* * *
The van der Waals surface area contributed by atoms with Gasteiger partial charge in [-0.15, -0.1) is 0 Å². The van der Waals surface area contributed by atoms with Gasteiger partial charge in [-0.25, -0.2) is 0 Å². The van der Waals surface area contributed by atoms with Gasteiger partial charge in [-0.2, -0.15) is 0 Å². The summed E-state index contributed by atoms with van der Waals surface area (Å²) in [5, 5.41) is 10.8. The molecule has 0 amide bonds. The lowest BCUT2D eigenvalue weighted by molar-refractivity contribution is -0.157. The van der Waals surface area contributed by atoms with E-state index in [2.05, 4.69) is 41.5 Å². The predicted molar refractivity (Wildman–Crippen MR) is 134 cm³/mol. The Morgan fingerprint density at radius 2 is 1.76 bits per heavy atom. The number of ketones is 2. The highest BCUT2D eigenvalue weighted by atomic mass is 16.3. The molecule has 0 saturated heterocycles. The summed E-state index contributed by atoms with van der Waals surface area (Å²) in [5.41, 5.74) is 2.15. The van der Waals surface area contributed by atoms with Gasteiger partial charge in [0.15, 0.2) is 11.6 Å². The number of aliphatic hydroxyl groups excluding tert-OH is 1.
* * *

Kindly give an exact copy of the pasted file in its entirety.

The van der Waals surface area contributed by atoms with Gasteiger partial charge in [-0.15, -0.1) is 0 Å². The van der Waals surface area contributed by atoms with Gasteiger partial charge in [-0.25, -0.2) is 0 Å². The van der Waals surface area contributed by atoms with Gasteiger partial charge in [-0.2, -0.15) is 0 Å². The summed E-state index contributed by atoms with van der Waals surface area (Å²) in [5, 5.41) is 10.8. The molecule has 0 amide bonds. The lowest BCUT2D eigenvalue weighted by molar-refractivity contribution is -0.157. The van der Waals surface area contributed by atoms with E-state index in [2.05, 4.69) is 41.5 Å². The predicted molar refractivity (Wildman–Crippen MR) is 134 cm³/mol. The Morgan fingerprint density at radius 2 is 1.76 bits per heavy atom. The number of ketones is 2. The highest BCUT2D eigenvalue weighted by atomic mass is 16.3. The molecule has 0 saturated heterocycles. The summed E-state index contributed by atoms with van der Waals surface area (Å²) in [5.41, 5.74) is 2.15. The van der Waals surface area contributed by atoms with Gasteiger partial charge in [0.15, 0.2) is 11.6 Å². The number of aliphatic hydroxyl groups excluding tert-OH is 1.